Safe use of products at home, in part, means that formulations are protected from microbiological breakdown and contamination when used. To achieve this level of safety, preservatives added to products or formulations are designed to inhibit microbiological growth. Figure 2 summarizes the THESIS 2019 performance on the topic of microbiological protection of products. Note the striking difference between the top three performers – Cleaning Wipes, Dishwashing Products, and Laundry Detergents and Fabric Softeners – compared to other categories. This contrast may be due to brand and industry focus on product longevity.
Achieving individual product safety requires knowing which ingredients are hazardous under certain conditions. Calculating the chemical footprint for an entire organization allows companies to understand their role in the market and the steps needed to reduce their chemical impact in supply chains. Knowing their impact allows companies to act. When companies know their chemical footprint, they can prioritize which products and ingredients require safer alternatives and which suppliers may provide suitable substitutes.
The Chemical Footprint Project is a progressive and ambitious initiative established by Clean Production Action. It helps manufacturers track the total mass of chemicals with known hazards supplied from their upstream supply chain and sold to downstream customers. Collaborating with others in this space synergizes efforts and aligns organizations around a common vision that drives safety and sustainability. Public disclosure of chemical footprints allows consumers to make informed choices about their purchases and builds trust with brands.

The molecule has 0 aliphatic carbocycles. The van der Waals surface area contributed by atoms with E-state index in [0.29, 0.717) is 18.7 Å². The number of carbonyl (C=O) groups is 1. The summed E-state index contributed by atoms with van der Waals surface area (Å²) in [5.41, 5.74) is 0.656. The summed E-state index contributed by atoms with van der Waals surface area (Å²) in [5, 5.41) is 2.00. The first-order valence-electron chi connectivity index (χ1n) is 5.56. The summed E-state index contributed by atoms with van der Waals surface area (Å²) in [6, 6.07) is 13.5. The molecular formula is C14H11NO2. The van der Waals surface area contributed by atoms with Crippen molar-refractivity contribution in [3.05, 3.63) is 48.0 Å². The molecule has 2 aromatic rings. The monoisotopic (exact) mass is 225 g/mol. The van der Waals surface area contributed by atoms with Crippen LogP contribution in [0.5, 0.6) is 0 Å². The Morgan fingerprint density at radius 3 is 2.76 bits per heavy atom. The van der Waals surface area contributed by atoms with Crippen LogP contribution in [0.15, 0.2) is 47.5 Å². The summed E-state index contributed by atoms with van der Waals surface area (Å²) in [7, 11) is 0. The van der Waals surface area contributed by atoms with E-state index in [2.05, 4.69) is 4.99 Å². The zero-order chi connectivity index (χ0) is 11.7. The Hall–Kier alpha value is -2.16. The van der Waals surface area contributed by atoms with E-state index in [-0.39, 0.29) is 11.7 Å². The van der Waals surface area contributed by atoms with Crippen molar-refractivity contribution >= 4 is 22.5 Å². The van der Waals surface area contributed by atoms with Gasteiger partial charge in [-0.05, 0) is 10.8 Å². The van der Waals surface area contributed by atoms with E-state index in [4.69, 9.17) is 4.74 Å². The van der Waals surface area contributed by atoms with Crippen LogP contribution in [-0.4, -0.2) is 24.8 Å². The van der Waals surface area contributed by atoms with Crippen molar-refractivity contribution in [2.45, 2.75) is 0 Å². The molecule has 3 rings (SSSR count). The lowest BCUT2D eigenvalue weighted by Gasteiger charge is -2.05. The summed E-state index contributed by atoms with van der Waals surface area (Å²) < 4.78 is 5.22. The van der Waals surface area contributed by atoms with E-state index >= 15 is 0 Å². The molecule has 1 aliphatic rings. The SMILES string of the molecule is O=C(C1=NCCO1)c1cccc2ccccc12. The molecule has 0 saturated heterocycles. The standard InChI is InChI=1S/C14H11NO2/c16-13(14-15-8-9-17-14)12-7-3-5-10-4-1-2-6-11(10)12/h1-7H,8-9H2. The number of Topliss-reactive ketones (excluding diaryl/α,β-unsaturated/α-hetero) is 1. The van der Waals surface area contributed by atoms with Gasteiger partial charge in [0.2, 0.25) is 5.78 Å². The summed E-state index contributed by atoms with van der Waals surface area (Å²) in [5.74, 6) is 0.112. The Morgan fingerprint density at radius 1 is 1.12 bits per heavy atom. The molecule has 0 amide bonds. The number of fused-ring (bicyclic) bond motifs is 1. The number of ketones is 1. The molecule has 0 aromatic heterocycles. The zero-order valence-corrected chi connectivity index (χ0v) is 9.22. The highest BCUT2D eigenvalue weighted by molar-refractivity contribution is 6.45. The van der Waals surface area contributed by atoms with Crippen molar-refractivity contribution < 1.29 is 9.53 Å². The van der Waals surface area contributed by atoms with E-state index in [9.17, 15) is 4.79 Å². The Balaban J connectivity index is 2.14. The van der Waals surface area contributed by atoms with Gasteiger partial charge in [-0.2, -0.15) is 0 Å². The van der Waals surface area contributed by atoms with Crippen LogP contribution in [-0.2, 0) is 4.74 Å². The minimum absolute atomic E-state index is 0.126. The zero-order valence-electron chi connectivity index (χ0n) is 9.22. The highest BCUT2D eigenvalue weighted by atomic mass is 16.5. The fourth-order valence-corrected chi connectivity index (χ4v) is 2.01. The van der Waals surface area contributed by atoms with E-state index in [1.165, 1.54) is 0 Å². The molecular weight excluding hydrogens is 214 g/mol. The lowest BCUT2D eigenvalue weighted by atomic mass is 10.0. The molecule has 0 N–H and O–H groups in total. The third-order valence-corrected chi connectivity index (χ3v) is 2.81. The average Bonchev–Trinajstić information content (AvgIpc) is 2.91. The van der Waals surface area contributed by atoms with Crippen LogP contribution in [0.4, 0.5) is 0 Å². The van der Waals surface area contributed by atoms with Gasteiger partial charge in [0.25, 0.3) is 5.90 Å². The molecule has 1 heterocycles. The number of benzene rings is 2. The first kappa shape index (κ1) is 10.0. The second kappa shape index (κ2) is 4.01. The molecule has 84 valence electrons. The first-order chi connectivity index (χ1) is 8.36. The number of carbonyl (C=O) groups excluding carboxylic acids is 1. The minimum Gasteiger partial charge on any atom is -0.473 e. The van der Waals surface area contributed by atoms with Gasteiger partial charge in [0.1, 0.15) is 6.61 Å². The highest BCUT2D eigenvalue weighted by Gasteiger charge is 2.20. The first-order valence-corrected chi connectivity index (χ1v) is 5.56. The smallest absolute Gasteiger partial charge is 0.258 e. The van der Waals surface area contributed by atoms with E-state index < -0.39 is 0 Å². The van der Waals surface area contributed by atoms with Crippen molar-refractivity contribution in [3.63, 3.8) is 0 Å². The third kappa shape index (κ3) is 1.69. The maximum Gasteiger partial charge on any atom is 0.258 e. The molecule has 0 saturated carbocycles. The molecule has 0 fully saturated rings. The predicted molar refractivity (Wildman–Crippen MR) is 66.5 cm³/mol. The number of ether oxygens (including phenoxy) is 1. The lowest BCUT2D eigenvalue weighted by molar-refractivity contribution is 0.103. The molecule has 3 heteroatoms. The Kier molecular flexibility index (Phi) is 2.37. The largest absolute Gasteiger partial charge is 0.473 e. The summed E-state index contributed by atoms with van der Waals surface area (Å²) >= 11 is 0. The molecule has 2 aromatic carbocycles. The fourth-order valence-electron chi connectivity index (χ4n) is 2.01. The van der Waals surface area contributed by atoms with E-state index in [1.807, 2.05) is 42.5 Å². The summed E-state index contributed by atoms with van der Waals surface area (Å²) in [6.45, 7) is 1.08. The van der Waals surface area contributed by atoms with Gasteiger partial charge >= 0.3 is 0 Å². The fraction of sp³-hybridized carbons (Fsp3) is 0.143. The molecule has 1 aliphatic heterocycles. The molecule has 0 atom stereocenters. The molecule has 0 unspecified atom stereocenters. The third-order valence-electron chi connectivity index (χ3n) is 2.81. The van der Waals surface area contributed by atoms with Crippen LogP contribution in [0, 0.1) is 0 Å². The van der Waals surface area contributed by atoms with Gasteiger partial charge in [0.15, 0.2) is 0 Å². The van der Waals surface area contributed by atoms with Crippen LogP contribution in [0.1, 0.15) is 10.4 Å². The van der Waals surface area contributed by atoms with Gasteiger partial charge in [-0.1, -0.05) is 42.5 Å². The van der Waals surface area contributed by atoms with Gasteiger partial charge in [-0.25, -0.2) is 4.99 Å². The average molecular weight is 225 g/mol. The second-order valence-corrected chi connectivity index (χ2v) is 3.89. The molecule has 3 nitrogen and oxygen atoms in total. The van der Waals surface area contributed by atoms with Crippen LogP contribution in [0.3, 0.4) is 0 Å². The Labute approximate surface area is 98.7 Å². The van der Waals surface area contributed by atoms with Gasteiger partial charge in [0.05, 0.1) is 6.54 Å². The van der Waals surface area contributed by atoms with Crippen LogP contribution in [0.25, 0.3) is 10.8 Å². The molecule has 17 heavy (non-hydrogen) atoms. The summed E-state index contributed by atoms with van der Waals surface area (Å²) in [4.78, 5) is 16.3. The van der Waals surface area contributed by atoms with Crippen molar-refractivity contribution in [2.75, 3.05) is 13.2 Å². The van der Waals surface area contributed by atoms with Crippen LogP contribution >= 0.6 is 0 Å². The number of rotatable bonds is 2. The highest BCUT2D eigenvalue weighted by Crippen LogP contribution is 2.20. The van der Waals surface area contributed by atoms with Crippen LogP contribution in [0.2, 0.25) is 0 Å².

Chemical footprint disclosure means that companies publicly release the total mass of chemicals sold by their company, used in their manufacturing operations and by their suppliers, and contained in packaging that meet certain hazard criteria. Figure 3 summarizes THESIS 2019 performance on the topic of chemical footprints. Like other sustainability performance measurements, companies are achieving basic activities like internally measuring their chemical footprint, but they are not externally collaborating or publicly disclosing their results.
In conclusion, companies are increasingly implementing practices towards safer products. While laws around ingredient disclosure have driven some of this, THESIS data shows that many companies go well beyond “compliance” in terms of their practices around risk assessment, product safety, and chemical footprinting. For example, ⅕ to ½ of suppliers in these different categories both calculate a chemical footprint and publicly disclose it, something that addresses chemical related risks in both the supply chain and the use phase of the product. With ingredient disclosure to consumers, we see almost ¾ of suppliers not impacted by legislation still performing disclosure. As retailers and consumers continue to increase demonstration of their preference for transparency and safe chemistry practices, one would expect improvement to continue year to year.
The Sustainability Consortium (TSC) is a global non-profit organization working to transform the consumer goods industry by partnering with leading companies to define, develop, and deliver sustainable products. The Sustainability Insight System, or THESIS, is the independent, science-based, holistic sustainability performance solution created by TSC that allows brands and manufacturers to understand the sustainability story of their products. In 2019, THESIS was used by over 1500 companies covering products representing over a trillion (U.S.) dollars in annual sales. Special contributions from: Church & Dwight.